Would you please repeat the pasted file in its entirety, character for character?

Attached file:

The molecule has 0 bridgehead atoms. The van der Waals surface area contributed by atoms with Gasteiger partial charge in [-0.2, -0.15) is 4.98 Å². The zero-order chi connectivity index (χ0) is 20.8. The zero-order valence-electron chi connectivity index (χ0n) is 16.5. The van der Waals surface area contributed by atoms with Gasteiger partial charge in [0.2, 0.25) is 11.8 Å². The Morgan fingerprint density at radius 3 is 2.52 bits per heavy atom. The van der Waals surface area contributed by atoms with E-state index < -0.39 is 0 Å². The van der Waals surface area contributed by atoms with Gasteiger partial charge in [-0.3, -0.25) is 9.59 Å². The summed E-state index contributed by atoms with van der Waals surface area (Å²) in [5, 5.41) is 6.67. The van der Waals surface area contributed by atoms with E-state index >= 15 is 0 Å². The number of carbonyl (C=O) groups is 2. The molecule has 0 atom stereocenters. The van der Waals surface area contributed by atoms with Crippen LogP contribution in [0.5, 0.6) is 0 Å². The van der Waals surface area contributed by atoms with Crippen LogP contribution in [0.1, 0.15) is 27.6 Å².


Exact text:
The molecule has 0 bridgehead atoms. The van der Waals surface area contributed by atoms with Gasteiger partial charge in [-0.2, -0.15) is 4.98 Å². The zero-order chi connectivity index (χ0) is 20.8. The zero-order valence-electron chi connectivity index (χ0n) is 16.5. The van der Waals surface area contributed by atoms with Gasteiger partial charge in [0.2, 0.25) is 11.8 Å². The Morgan fingerprint density at radius 3 is 2.52 bits per heavy atom. The van der Waals surface area contributed by atoms with E-state index < -0.39 is 0 Å². The van der Waals surface area contributed by atoms with Gasteiger partial charge in [-0.3, -0.25) is 9.59 Å². The summed E-state index contributed by atoms with van der Waals surface area (Å²) in [5, 5.41) is 6.67. The van der Waals surface area contributed by atoms with E-state index >= 15 is 0 Å². The number of carbonyl (C=O) groups is 2. The molecule has 0 atom stereocenters. The van der Waals surface area contributed by atoms with Crippen LogP contribution in [0.5, 0.6) is 0 Å². The van der Waals surface area contributed by atoms with Crippen LogP contribution in [0.1, 0.15) is 27.6 Å².